NOTE: I wrote this quickly over the end credit music of Seeking A Friend For The End Of The World.

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POEM: the memory hole (for Bishop Desmond Tutu)

DES

the memory hole (for Bishop Desmond Tutu)

Twice this week I talked to people
who didn’t know Bishop Desmond Tutu.
The small giant with the impish laugh
who strode across the landscape of my
high school years, my classmates & I
following behind with our END APARTHEID
buttons, ordered from the Northern Sun catalog,
pinned proudly to our rugby shirts. We grew up
in a county that was nearly 100% white.
Even now, more than two decades later, I
remember the name of every person of color
I met through the age of 18. We could have
all piled into a van if we’d wanted to go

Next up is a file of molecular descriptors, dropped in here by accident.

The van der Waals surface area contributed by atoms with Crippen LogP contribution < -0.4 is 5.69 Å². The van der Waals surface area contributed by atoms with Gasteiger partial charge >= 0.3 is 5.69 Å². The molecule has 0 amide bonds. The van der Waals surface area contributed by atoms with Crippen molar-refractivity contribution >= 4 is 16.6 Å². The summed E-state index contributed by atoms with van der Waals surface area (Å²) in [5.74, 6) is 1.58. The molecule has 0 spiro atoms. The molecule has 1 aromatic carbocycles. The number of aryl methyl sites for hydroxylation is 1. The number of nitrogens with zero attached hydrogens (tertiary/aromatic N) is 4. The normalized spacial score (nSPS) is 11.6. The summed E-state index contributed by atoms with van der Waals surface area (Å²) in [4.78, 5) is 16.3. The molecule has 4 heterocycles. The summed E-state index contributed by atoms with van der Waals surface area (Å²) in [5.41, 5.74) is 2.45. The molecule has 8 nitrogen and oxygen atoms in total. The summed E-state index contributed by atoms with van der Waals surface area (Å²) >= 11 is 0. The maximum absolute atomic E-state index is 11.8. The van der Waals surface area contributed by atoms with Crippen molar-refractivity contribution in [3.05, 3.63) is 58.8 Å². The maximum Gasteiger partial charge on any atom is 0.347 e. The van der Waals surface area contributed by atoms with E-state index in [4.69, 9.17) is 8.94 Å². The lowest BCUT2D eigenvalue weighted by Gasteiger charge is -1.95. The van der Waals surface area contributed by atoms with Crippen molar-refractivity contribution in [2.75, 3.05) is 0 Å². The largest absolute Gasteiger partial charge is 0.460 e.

to a protest together. But of course there
were no protests to go to in our town &
it hadn’t yet occurred to any of us to start one.
Still, we knew Mandela & we watched
Denzel Washington play Stephen Biko five years
before he would introduce us to Malcolm X.
It was safer for us to know about Tutu & Biko
& Mandela. They were thousands of miles
away in a bad place that mistreated black
people. Not like our town, where a young
black woman was the vice president of the
student council. See? We would have
spent the requisite class period on the
civil rights movement if we hadn’t run
out of time in the year & been forced
to end at World War II. Still, a few of us
had our buttons & we listened to Sting
sing about Chile & U2 sing about whatever
it was they were singing about & we felt
like the sun would always shine on us.
On some weekends we’d go to the lake,